Birth: 1860 or 1861 probably in Victoria, B.C.
Death: June 27, 1916 in Victoria, B.C.
location of plot unknown; likely in family plot with his brother and father
Aaron Lewis was the youngest of three children born to Rachel and Lewis Lewis. The date that Lewis Lewis arrived in Victoria is unclear. He moved from New York to San Francisco to Sacramento where he and a partner went into the clothier business. By 1863 Lewis established himself in the same business on Yates Street in Victoria. His wife and children joined him at some point. It’s unclear where or when Aaron was born. Records of his birth range from 1860-1865.
Lewis was one of the first Jewish residents in Victoria. He felt Victoria in the early days was too wild a place for women. His wife, Rachel and daughter Rosina lived in Victoria for part of the year and in San Francisco for the rest of the time. It is unclear whether the boys also commuted between the two cities.
According to the 1881 Canadian census, Aaron was 17 and living with his father and siblings. He was listed as a tinsmith. The City Directory that year indicated that he was working at the stove and tinware business, SL Kelly & Co.
Aaron later became partners with the tinsmith Frank Lemberger in a location on Johnson Street. The firm of Lemberger & Lewis was dissolved in August, 1884 when Frank retired. Renamed Aaron Lewis & Co., this stove dealer and tinsmith shop was located on Yates Street, next door to his father’s clothing business.
Aaron Lewis & Co. remained in business until the spring of 1893 when Aaron sold it to his bookkeeper Robert Dugeon and the hardware merchant George Frank Matthews. Aaron continued to operate a tin and stove-works shop at the address on Yates Street until circa 1905. After his father retired from the clothing business, circa 1901, he helped out at Aaron’s store.
Aaron ran afoul of the law when in the summer of 1886 he fell victim to a police led crack down of city by-laws. Aaron was charged with an infraction under the “Consolidated Sidewalk and Awning By-law, 1881” for “exposing goods for sale” on the sidewalk. His case was withdrawn when Aaron agreed to pay $2 for each of the goods that he had placed on the sidewalk.
Some of the trips that Aaron took were documented in the local newspaper. Those including many trips to San Francisco, “flying trips” to Vancouver, the Sound, and Seattle.
Aaron was a member of the Knights of Pythias and in 1889, he helped to organize their 25th anniversary celebration. He was also an Odd Fellow and held the office of Secretary.
In 1891, Aaron and his father Lewis tore down their buildings on Yates Street and built a three-story brick building to match the commercial building that Caroline Humphreys was constructing. Once separate buildings, over time they have been joined. Known as the Lewis and Humphrey Block, they still stand at 566-570 Yates Street.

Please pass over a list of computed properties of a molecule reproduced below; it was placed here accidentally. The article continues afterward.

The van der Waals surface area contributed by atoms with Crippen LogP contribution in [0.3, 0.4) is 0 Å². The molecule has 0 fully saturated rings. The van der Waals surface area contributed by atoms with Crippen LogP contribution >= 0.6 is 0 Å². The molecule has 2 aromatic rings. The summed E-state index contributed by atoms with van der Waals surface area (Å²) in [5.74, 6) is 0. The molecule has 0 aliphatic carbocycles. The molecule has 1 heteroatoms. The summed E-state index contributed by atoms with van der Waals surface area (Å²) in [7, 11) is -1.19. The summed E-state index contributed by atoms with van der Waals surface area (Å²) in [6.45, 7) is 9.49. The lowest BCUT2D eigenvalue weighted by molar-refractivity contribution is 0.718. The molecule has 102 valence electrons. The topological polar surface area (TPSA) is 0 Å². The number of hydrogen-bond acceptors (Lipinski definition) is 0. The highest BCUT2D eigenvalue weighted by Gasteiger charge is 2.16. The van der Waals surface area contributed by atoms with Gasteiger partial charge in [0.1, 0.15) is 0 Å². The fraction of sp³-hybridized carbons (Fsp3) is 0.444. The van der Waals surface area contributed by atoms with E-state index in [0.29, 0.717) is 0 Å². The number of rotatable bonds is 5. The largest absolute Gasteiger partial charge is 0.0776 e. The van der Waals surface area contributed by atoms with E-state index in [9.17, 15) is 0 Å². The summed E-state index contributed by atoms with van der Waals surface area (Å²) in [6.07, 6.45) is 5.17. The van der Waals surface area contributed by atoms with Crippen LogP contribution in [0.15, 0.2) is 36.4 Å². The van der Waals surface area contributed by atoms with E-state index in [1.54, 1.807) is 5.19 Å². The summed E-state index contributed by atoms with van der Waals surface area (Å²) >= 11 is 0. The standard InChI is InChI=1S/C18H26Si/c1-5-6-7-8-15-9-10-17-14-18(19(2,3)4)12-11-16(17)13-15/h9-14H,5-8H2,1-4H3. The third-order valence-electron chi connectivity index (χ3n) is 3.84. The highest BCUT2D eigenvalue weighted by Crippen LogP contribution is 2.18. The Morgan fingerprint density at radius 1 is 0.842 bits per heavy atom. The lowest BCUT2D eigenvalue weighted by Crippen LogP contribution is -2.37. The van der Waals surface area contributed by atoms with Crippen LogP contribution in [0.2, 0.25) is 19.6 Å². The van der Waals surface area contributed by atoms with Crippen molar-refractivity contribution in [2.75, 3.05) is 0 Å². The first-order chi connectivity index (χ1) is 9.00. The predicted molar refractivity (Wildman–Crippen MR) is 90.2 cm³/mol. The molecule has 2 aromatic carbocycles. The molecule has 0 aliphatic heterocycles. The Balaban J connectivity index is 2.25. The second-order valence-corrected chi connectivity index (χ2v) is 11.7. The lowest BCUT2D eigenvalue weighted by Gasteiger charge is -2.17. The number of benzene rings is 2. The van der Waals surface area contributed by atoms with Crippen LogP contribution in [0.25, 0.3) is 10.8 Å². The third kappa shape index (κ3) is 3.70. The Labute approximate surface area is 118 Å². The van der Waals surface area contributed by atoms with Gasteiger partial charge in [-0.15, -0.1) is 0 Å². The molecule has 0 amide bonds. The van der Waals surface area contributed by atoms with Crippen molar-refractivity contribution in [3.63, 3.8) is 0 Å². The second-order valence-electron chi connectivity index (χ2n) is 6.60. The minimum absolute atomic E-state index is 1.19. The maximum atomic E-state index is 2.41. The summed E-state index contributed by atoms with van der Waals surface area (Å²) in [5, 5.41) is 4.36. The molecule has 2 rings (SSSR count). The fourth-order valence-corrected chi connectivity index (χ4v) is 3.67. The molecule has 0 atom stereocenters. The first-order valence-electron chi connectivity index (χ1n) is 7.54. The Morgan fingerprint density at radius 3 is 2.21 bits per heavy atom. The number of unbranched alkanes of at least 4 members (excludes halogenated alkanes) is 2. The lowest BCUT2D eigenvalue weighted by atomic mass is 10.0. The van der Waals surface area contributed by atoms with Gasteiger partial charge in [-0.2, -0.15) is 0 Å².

A wedding announcement for Miss Selina Jackson of San Francisco to Aaron Lewis of Victoria appeared in the San Francisco Call on November 7, 1892. They married on January 18, 1893.
Aaron was admitted to St. Joseph Hospital on October 18, 1899 with rheumatism. His condition gradually improved and he was released from St. Joseph’s on January 6, 1890. At the end of January, Aaron went to Pasorobles Springs, California for additional recuperation. He declared in the local press that his father, Lewis, would be his power-of-attorney during his absence.
According to the 1901 Canadian census, Aaron was living in a household with a number of other people including his father, brothers, wife Selma (sic) and a 7-year-old Mannie P.
Early in 1901 Aaron retired from the tin-smithing business. It’s possible that his wife, Selina died circa 1901-2. Aaron planned to move ‘north’ to work in George Cunningham’s cannery, but changed his plans due to his father’s ill health. That fall, Aaron and his father, Lewis, planed a trip to Pasorobles Springs, California in the hope that it would improve Lewis’ health. Lewis died in 1904. Aaron was the executor of his estate.
In February, 1895, George Voltz of Humbolt Street was brought to court for assaulting Aaron. In April, he started serving a ‘couple weeks’ in jail for that crime.
After having unsuccessfully attempted to get elected to the School Board in 1898, and with the backing of his friends, on April 6, 1899, Aaron was the first to announce his candidacy for School Board. However, in January 1900 he withdrew because people confused him with another candidate; Mr. E.A. Lewis. Aaron didn’t want to be elected under the “misapprehension that he’s some other fellow.”
Aaron returned to the tin-smithing business in 1905, retired circa 1908. That year, Aaron publicly supported the candidacy of Liberal Hon. William Templeman. Aaron then began a string of unrelated jobs which he held until his death. Some of his jobs included elevator operator for D. Spencer Ltd., night watchmen for CPR, the Marine & Fisheries Dept, and at the Custom House.
After a three month illness, on June 29, 1916, Aaron died at St. Joseph’s Hospital of kidney failure due to Brights’ Disease.
Rachel Abraham Lewis (1825-1852)
Lewis Lewis (1828–1904)
Selina Jackson Lewis
Rosina Lewis Nathan (1856–1931)
Philip Lewis (1858–1884)